In daily life, whether it is a lonely old man or a young man wandering alone, when alone, he often thinks about many things unconsciously, and feels alone and suffering. Studies have shown that long-term loneliness will affect our sleep and cause irreversible damage to the brain and cardiovascular system.
So why do people feel lonely? What happens to our brain when we feel alone?
Recently, Professor Nathan Spreng from the Department of Psychiatry and Psychology at McGill University in Canada and his collaborators conducted an MRI of approximately 40,000 middle-aged and elderly people from the British Biomedical Library ( MRI) data, genetic information and self-psychological evaluation were studied.
It turns out that the loneliness of the brain is closely related to the so-called default mode network in the human brain. Specifically, the more lonely a person is, the easier it is to activate the default mode network of the brain, and the easier it is to think about and review past events .
In this regard, Splen said: “In the absence of the desired social experience, lonely individuals may be inclined to introverted thoughts, such as recalling or imagining social experiences. We know that these cognitive abilities are the default of the brain. The network area is intermediary. Therefore, this increased focus on self-reflection and possibly imagined social experiences will naturally use memory-based default network functions.”
The research is titled “The default network of the human brain is associated with perceived social isolation” and was published in the latest issue of the journal Nature Communications .
Magical default mode network
Regarding the default mode network, Professor Germer of Harvard University once had a very precise generalization, “The human brain has a part called the default mode network (default mode network), which is located in the middle of the head from front to back. It’s not active at times, but it’s especially active at rest. Its main functions are to form self-awareness; reflect on the past and worry about the future; and look for problems.”
In 1953, physicist Lawrence Sokolov conducted an experiment in which volunteers were asked to lie flat on a bed to solve arithmetic problems, and at the same time, the volunteers’ brain waves and the amount of oxygen in the brain were recorded. He tried to prove that the brain consumes more oxygen when people rack their brains, but the result is unexpected: the oxygen consumed by the brain when volunteers do calculations is not as much as when they close their eyes and relax!
For a long time, people have regarded the brain as a computer on standby at any time, usually in a dormant state, and restarted when required to handle various tasks. But Sokolov’s experiment seems to indicate that the brain still consumes a lot of energy when it “empties”.
Later, after several years of research, neurologist Marcus Ricelli of Washington St. Louis University and his colleagues gradually uncovered the mystery of what the brain is doing when it is idle.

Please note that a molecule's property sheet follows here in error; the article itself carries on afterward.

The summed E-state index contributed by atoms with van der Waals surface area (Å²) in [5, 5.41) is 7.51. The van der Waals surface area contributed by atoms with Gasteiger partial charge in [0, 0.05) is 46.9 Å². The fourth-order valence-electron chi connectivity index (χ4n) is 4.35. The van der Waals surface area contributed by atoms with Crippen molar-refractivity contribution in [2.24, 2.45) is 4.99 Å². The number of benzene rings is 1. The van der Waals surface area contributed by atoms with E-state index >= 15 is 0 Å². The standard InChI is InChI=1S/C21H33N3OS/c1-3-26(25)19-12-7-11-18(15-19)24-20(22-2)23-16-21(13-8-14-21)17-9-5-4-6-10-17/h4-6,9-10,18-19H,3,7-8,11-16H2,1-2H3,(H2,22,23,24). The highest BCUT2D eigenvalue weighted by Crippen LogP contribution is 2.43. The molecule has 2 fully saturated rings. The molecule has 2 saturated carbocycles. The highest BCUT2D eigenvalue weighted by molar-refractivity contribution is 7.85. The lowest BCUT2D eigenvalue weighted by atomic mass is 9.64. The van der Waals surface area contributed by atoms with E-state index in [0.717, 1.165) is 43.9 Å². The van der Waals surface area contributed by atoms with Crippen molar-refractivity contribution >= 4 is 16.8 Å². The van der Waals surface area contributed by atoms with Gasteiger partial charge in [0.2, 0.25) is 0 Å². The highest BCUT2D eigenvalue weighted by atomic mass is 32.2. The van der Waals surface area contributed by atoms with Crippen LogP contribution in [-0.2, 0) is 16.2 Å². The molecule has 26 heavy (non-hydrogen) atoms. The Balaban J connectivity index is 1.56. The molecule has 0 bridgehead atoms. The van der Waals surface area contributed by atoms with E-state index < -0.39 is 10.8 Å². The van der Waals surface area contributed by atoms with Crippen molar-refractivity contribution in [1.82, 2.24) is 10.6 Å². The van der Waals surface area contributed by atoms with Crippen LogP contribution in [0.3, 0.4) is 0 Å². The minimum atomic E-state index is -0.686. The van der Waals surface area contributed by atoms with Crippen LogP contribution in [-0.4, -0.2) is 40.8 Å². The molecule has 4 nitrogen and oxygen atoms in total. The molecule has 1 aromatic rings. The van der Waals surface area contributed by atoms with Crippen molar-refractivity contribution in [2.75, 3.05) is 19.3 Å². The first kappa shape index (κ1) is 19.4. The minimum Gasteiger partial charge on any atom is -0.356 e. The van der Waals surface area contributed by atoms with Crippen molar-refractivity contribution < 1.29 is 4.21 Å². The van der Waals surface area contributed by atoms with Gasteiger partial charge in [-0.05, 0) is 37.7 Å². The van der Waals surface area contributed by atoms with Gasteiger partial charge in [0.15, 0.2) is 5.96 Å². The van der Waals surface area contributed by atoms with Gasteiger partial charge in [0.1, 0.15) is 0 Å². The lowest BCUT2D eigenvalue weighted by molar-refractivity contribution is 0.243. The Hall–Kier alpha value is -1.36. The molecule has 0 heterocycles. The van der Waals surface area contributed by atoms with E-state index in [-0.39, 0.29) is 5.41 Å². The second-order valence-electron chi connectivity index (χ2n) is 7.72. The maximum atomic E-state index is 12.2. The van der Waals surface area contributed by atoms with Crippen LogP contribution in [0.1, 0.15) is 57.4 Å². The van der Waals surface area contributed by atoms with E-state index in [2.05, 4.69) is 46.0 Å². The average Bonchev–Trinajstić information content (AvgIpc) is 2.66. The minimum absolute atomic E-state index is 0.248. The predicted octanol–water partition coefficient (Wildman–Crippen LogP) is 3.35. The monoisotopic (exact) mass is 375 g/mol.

Ricelli has always used a brain imaging method called “PET” to study brain activity related to words. One day he occasionally discovered that there was some activation in a certain area of the brain when the subjects were resting, but the activation disappeared after the task started. Most researchers disagreed with this and thought it was just random noise (meaningless experiment Data) nothing more.
But in 1997, Reichelli’s colleague Jordan Shuram discovered that this was not the case. He carefully inspected the brain imaging results of 134 subjects in the past and found that no matter what the test task was, a part of the brain always decreased activation after the task started. In 2001, the two of them published a paper that unveiled to the world the mysterious “default network” in the brain.
So, what exactly is the brain doing when it is free?
Rechelli and his colleagues believe that the function of the brain when it is empty is closely related to memory. The hippocampus in the brain responsible for memory may be providing us with various memory fragments of daily life and causing us to produce seemingly meaningless “daydreams.” , And then the default network-the prefrontal lobe of the brain integrates these memory segments to provide references for future behavior.
Recently, Maria Manson of Dartmouth College used functional magnetic resonance imaging technology FMRI to confirm this: When people report “daydreaming”, the default network is also active. In other words, wandering or daydreaming is of great significance to the brain .
The brain of the lonely, the default network is easier to activate
As the social distancing caused by the new crown epidemic continues, 2020 will be a lonely year for many people, and it is important to understand how isolation will affect our health.
To this end, the research team conducted research on magnetic resonance imaging (MRI) data, genetic information and self-psychological evaluations of approximately 40,000 middle-aged and elderly people in the British Biomedical Library. Then, they compared the MRI data of subjects who often complained of feeling lonely with those who did not feel lonely.